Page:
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Salt to the Seas by Ruta Sepetys, Historical Fiction, 2017

 

Ruta Sepetys plunges you into the unthinkable and little-known story about the sinking of a German evacuation ship. The Wilhelm Gustloff was a luxury cruise ship conscripted for removing 10,000 military and refugees from Poland. Four main people become the storytellers as they wind their way to become part of the evacuation and each other’s lives. Perhaps you will be left with the same question I had, why have we not heard about this sinking where 9,000 lives were lost?

 
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Sparks Like Stars by Hashima Sepetys, Historical Fiction, 2021

 

Sitara’s life in Afghanistan was idyllic and privileged because her father was key advisor to president Daoud.  Everything changed when a communist coup assassinated the president, his family and every other anti-communist leader and their families. A palace guard found scared Sitara hiding in the palace and risked his life to take her to an American diplomat. Everything afterwards is a story of new identity, life-threatening challenges, and unresolved grief.  It is a gripping story of loss and lostness all the way to release and recovery.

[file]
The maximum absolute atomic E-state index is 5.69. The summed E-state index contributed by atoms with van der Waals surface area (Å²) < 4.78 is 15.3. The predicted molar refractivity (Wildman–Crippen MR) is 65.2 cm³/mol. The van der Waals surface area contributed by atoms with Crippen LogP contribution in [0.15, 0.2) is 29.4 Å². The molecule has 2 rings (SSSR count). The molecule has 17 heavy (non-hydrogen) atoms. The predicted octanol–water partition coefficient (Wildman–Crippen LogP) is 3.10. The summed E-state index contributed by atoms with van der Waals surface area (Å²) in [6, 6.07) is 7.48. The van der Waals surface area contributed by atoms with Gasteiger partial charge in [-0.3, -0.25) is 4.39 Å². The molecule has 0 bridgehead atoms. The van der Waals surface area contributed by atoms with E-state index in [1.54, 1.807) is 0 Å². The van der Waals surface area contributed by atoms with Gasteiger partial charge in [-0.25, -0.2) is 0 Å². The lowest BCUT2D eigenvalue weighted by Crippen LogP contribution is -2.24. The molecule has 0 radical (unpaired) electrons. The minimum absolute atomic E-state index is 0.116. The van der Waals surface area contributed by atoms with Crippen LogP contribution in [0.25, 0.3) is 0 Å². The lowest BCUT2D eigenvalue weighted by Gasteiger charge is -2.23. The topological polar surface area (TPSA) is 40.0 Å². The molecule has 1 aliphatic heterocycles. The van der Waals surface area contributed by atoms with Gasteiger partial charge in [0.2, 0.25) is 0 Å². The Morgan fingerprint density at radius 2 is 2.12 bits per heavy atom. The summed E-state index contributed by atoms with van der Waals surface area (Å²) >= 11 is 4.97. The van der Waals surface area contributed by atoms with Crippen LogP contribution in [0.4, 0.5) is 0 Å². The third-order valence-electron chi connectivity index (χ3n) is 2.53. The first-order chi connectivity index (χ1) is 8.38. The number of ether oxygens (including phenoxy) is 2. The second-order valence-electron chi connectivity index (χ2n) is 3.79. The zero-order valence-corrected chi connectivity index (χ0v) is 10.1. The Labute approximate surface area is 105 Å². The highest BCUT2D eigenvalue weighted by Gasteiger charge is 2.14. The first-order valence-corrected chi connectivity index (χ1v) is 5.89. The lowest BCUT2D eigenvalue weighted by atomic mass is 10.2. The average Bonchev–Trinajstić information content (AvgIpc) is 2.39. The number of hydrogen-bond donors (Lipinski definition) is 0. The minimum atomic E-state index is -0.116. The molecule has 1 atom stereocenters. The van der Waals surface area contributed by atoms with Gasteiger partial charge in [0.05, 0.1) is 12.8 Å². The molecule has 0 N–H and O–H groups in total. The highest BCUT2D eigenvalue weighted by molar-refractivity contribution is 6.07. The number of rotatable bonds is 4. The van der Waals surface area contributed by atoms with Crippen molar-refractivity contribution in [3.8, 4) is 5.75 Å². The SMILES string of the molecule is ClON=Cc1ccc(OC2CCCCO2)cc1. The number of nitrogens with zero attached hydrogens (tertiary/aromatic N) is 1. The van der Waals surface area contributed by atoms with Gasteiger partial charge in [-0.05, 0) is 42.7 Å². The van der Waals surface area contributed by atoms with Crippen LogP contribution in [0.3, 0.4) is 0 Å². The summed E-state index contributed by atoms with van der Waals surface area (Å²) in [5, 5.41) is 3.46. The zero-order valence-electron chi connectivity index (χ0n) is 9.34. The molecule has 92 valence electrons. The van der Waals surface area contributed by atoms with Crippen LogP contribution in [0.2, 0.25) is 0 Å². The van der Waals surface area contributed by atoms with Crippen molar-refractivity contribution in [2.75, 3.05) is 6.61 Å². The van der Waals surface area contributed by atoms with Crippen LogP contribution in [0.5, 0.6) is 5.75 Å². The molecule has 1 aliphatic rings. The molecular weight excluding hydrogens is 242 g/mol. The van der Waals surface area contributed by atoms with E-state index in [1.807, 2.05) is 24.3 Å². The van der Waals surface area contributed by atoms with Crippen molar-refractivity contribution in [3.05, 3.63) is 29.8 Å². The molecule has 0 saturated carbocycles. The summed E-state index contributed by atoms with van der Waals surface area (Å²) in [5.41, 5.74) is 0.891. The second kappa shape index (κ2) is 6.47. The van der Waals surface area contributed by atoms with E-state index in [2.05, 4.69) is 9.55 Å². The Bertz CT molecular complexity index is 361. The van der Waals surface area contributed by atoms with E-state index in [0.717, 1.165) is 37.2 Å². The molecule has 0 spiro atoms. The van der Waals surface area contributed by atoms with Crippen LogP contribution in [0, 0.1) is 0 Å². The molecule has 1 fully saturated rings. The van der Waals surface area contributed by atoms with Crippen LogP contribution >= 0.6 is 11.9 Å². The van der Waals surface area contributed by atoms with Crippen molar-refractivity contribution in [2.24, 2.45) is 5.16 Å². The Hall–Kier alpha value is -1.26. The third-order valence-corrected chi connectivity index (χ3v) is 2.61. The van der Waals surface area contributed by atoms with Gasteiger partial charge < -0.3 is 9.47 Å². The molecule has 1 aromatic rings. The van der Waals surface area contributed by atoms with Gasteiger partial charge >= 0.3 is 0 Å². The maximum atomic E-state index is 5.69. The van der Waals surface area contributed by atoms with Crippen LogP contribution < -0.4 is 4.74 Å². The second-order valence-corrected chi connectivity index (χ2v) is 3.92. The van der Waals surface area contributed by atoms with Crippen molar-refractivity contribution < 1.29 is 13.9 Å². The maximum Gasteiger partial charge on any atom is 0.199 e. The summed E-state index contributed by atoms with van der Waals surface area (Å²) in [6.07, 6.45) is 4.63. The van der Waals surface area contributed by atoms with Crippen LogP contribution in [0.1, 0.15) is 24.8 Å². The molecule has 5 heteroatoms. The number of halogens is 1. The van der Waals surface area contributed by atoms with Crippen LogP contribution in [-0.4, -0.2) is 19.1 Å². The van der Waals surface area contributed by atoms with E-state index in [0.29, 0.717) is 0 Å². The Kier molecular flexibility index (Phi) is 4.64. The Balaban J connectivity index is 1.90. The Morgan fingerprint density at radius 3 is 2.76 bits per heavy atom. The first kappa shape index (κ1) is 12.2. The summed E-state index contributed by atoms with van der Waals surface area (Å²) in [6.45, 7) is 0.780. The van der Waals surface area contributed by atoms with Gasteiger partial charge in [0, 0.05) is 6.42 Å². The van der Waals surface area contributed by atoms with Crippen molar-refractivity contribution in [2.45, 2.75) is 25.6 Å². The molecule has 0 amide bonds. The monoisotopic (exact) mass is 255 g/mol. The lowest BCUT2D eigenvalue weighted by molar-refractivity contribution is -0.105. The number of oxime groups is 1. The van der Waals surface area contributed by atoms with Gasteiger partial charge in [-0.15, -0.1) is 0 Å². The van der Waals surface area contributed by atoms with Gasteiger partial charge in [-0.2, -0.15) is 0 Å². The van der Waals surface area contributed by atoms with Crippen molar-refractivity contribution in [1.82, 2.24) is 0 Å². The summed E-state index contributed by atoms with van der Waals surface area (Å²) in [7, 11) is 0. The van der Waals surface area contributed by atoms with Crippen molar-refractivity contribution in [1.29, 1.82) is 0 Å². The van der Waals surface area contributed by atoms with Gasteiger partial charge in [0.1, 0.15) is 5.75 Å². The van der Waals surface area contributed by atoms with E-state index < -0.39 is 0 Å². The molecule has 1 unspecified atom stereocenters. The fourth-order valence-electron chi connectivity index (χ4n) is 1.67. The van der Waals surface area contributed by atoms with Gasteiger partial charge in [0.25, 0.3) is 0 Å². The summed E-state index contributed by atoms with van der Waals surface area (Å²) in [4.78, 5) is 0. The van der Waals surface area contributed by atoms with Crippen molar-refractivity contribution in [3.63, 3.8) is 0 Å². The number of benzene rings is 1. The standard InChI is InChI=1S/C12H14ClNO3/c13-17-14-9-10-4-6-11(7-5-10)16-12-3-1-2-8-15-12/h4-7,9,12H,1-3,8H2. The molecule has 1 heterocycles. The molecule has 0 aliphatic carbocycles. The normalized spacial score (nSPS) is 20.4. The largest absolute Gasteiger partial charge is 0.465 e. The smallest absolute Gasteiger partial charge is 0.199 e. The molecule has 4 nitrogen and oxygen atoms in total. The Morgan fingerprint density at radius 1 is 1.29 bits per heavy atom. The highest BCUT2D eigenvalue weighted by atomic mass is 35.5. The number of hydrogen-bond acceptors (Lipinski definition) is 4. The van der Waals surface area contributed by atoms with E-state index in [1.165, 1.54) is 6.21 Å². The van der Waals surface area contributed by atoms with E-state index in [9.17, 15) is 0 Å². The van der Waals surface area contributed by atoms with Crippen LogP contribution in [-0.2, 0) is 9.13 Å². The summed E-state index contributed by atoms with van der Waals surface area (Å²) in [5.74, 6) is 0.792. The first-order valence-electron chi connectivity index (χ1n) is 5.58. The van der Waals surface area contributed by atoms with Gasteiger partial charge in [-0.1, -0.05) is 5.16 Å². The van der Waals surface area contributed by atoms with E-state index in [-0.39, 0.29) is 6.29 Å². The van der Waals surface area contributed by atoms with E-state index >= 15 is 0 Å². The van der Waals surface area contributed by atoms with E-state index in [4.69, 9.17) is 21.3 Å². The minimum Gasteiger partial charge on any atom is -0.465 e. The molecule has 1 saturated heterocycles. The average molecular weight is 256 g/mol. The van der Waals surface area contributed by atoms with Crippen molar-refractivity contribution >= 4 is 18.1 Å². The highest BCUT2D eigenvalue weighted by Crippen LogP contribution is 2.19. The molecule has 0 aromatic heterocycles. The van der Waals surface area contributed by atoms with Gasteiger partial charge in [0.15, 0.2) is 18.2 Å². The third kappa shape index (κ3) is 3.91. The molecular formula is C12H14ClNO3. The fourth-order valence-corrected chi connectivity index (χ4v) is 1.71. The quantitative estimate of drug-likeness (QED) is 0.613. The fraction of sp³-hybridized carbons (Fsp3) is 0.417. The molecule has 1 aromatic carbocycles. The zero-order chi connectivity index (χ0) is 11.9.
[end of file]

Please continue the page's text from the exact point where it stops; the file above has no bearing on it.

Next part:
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The Children's Blizzard by Melanie Benjamin, Historical Fiction, 2021

 

In January of 1888 a too sudden and devasting blizzard turned a normal day into a life-and-death challenge that stole life from over 200 homesteaders in the Dakota territory, most of them children.  Successful historical fiction writer, Melanie Benjamin, invented characters based on true stories to tell a heartbreaking story of survival and loss. Readers are drawn in to the hopes and struggles of two very young school teachers who make life and death choices for their classes, choices that no one prepared them for. The choices made one a heroine and one an outcast. The story reminds us that life turns on choices and sometimes they are choices we have to live with for the rest of our lives.